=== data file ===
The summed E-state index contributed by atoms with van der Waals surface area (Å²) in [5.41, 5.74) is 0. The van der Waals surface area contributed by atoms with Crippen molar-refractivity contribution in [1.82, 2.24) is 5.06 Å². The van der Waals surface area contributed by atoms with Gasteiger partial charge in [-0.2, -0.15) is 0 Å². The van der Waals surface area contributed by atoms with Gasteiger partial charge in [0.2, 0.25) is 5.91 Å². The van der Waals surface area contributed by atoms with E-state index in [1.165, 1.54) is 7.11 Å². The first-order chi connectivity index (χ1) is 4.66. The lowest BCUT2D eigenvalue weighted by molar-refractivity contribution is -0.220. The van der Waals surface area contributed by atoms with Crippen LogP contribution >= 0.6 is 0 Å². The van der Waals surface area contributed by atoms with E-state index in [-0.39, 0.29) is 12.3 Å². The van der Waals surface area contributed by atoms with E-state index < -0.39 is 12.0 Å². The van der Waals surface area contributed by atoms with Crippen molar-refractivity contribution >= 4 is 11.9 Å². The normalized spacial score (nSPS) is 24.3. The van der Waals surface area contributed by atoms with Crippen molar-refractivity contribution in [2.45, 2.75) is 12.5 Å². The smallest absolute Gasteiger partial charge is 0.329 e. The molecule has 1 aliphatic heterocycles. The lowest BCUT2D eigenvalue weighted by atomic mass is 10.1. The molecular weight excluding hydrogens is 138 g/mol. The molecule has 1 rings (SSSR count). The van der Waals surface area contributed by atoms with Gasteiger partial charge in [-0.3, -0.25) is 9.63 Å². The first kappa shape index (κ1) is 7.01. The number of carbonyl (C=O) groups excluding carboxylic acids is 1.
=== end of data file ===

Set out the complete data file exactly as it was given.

The summed E-state index contributed by atoms with van der Waals surface area (Å²) in [5.41, 5.74) is 0. The van der Waals surface area contributed by atoms with Crippen molar-refractivity contribution in [1.82, 2.24) is 5.06 Å². The van der Waals surface area contributed by atoms with Gasteiger partial charge in [-0.2, -0.15) is 0 Å². The van der Waals surface area contributed by atoms with Gasteiger partial charge in [0.2, 0.25) is 5.91 Å². The van der Waals surface area contributed by atoms with E-state index in [1.165, 1.54) is 7.11 Å². The first-order chi connectivity index (χ1) is 4.66. The lowest BCUT2D eigenvalue weighted by molar-refractivity contribution is -0.220. The van der Waals surface area contributed by atoms with Crippen LogP contribution >= 0.6 is 0 Å². The van der Waals surface area contributed by atoms with E-state index in [-0.39, 0.29) is 12.3 Å². The van der Waals surface area contributed by atoms with E-state index < -0.39 is 12.0 Å². The van der Waals surface area contributed by atoms with Crippen molar-refractivity contribution >= 4 is 11.9 Å². The normalized spacial score (nSPS) is 24.3. The van der Waals surface area contributed by atoms with Crippen molar-refractivity contribution in [2.45, 2.75) is 12.5 Å². The smallest absolute Gasteiger partial charge is 0.329 e. The molecule has 1 aliphatic heterocycles. The lowest BCUT2D eigenvalue weighted by atomic mass is 10.1. The molecular weight excluding hydrogens is 138 g/mol. The molecule has 1 rings (SSSR count). The van der Waals surface area contributed by atoms with Gasteiger partial charge in [-0.3, -0.25) is 9.63 Å². The first kappa shape index (κ1) is 7.01. The number of carbonyl (C=O) groups excluding carboxylic acids is 1.